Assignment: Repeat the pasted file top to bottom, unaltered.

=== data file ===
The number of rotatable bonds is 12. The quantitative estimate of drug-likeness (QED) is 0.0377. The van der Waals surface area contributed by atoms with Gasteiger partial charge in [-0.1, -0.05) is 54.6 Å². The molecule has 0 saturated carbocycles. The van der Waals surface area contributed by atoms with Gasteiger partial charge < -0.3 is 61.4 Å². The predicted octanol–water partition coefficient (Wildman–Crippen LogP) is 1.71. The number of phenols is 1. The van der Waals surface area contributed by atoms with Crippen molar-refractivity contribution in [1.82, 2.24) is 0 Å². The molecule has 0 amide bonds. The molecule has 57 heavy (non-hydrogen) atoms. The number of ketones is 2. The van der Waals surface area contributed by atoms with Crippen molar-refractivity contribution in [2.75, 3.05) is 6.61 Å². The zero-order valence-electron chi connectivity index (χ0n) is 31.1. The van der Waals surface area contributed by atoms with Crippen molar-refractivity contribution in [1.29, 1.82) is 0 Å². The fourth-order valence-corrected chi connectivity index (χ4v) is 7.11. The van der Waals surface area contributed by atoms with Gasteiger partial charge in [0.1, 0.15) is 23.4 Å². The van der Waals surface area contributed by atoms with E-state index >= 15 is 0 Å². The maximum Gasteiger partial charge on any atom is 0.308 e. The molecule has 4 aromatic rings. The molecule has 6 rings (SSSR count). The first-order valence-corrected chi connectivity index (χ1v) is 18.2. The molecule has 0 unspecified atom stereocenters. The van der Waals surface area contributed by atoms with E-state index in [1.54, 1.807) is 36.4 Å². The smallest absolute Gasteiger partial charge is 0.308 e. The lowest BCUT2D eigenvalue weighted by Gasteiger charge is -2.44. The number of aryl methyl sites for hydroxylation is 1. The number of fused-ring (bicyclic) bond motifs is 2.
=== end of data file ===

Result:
The number of rotatable bonds is 12. The quantitative estimate of drug-likeness (QED) is 0.0377. The van der Waals surface area contributed by atoms with Gasteiger partial charge in [-0.1, -0.05) is 54.6 Å². The molecule has 0 saturated carbocycles. The van der Waals surface area contributed by atoms with Gasteiger partial charge < -0.3 is 61.4 Å². The predicted octanol–water partition coefficient (Wildman–Crippen LogP) is 1.71. The number of phenols is 1. The van der Waals surface area contributed by atoms with Crippen molar-refractivity contribution in [1.82, 2.24) is 0 Å². The molecule has 0 amide bonds. The molecule has 57 heavy (non-hydrogen) atoms. The number of ketones is 2. The van der Waals surface area contributed by atoms with Crippen molar-refractivity contribution in [2.75, 3.05) is 6.61 Å². The zero-order valence-electron chi connectivity index (χ0n) is 31.1. The van der Waals surface area contributed by atoms with Crippen molar-refractivity contribution in [1.29, 1.82) is 0 Å². The fourth-order valence-corrected chi connectivity index (χ4v) is 7.11. The van der Waals surface area contributed by atoms with Gasteiger partial charge in [0.1, 0.15) is 23.4 Å². The van der Waals surface area contributed by atoms with E-state index >= 15 is 0 Å². The maximum Gasteiger partial charge on any atom is 0.308 e. The molecule has 4 aromatic rings. The molecule has 6 rings (SSSR count). The first-order valence-corrected chi connectivity index (χ1v) is 18.2. The molecule has 0 unspecified atom stereocenters. The van der Waals surface area contributed by atoms with E-state index in [1.54, 1.807) is 36.4 Å². The smallest absolute Gasteiger partial charge is 0.308 e. The lowest BCUT2D eigenvalue weighted by Gasteiger charge is -2.44. The number of aryl methyl sites for hydroxylation is 1. The number of fused-ring (bicyclic) bond motifs is 2.